Does the content provide substantial value when compared to other pages in search results?

  • Does the content seem to be serving the genuine interests of visitors to the site or does it seem to exist solely by someone attempting to guess what might rank well in search engines?

Beyond asking yourself these questions, consider having others you trust but who are unaffiliated with your site provide an honest assessment.

Also consider an audit of the drops you may have experienced. What pages were most impacted and for what types of searches? Look closely at these to understand how they’re assessed against some of the questions above.


Raters are people who give Google insights on if their algorithms seem to be providing good results, a way to help confirm our changes are working well.

It’s important to understand that search raters have no control over how pages rank. Rater data is not used directly in our ranking algorithms. Rather, Google uses them as a restaurant might get feedback cards from diners. The feedback helps us know if their systems are working.

If you understand how raters learn to assess good content, that might help you improve your own content. In turn, you might perhaps do better in Google search.

In particular, raters are trained to understand if content has what we call strong E-A-T. That stands for Expertise, Authoritativeness and Trustworthiness. Reading the guidelines may help you assess how your content is doing from an E-A-T perspective and improvements to consider.


A common question after a core update is how long does it take for a site to recover, if it improves content?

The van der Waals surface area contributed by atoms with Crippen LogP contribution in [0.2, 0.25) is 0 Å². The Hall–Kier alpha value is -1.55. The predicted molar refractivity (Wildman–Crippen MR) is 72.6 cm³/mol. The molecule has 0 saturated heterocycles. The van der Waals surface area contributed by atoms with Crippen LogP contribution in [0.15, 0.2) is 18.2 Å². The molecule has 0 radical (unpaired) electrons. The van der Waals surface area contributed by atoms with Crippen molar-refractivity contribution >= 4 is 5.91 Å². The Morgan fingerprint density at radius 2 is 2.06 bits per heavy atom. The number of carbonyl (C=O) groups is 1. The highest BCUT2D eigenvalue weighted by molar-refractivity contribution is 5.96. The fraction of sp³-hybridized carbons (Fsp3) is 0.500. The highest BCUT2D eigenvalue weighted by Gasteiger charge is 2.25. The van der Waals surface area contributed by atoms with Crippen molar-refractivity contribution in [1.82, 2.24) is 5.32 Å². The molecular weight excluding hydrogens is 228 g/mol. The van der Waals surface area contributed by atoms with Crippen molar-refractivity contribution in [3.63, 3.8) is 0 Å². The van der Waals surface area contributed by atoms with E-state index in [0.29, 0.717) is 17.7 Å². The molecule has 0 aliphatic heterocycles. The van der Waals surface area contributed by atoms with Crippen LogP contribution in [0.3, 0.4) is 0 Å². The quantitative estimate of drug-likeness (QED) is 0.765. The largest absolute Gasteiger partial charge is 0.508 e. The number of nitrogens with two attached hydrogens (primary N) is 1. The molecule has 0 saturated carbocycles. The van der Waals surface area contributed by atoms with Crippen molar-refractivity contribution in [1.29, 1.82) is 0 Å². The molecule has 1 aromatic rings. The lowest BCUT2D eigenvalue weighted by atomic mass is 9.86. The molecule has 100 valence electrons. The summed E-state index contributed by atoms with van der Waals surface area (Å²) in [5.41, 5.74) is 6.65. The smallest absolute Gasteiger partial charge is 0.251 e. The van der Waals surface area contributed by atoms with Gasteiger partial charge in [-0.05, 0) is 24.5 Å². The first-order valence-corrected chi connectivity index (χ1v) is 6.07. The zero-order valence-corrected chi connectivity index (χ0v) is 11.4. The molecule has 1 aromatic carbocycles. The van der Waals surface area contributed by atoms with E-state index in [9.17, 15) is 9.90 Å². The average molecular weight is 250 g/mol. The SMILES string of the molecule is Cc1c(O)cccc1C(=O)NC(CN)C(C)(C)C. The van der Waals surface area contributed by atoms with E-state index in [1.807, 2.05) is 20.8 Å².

Broad core updates tend to happen every few months. Content that was impacted by one might not recover – assuming improvements have been made – until the next broad core update is released.

However, Google is constantly making updates to their search algorithms, including smaller core updates. Google does not announce all of these because they’re generally not widely noticeable. Still, when released, they can cause content to recover if improvements warrant.

Do keep in mind that improvements made by site owners aren’t a guarantee of recovery, nor do pages have any static or guaranteed position in our search results. If there’s more deserving content, that will continue to rank well with Google systems.


It’s also important to understand that search engines like Google do not understand content the way human beings do. Instead, Google looks for signals they can gather about content and understand how those correlates with how humans assess relevance. How pages link to each other is one well-known signal that Google uses. But they use many more, which they don’t disclose to help protect the integrity of our results.

Of course, no improvement Google makes to Search is perfect. This is why they keep updating. Google takes in more feedback, does more testing and keeps working to improve their ranking systems. This work on Google’s end can mean that content might recover in the future, even if a content owner makes no changes. In such situations, their continued improvements might assess such content more favorably.

We hope the guidance offered here is helpful. You’ll also find plenty of advice about good content with the resources we offer on our website and in our blog posts. Subscribe to our blog and stay updated on the latest opportunities and challenges in marketing your brand.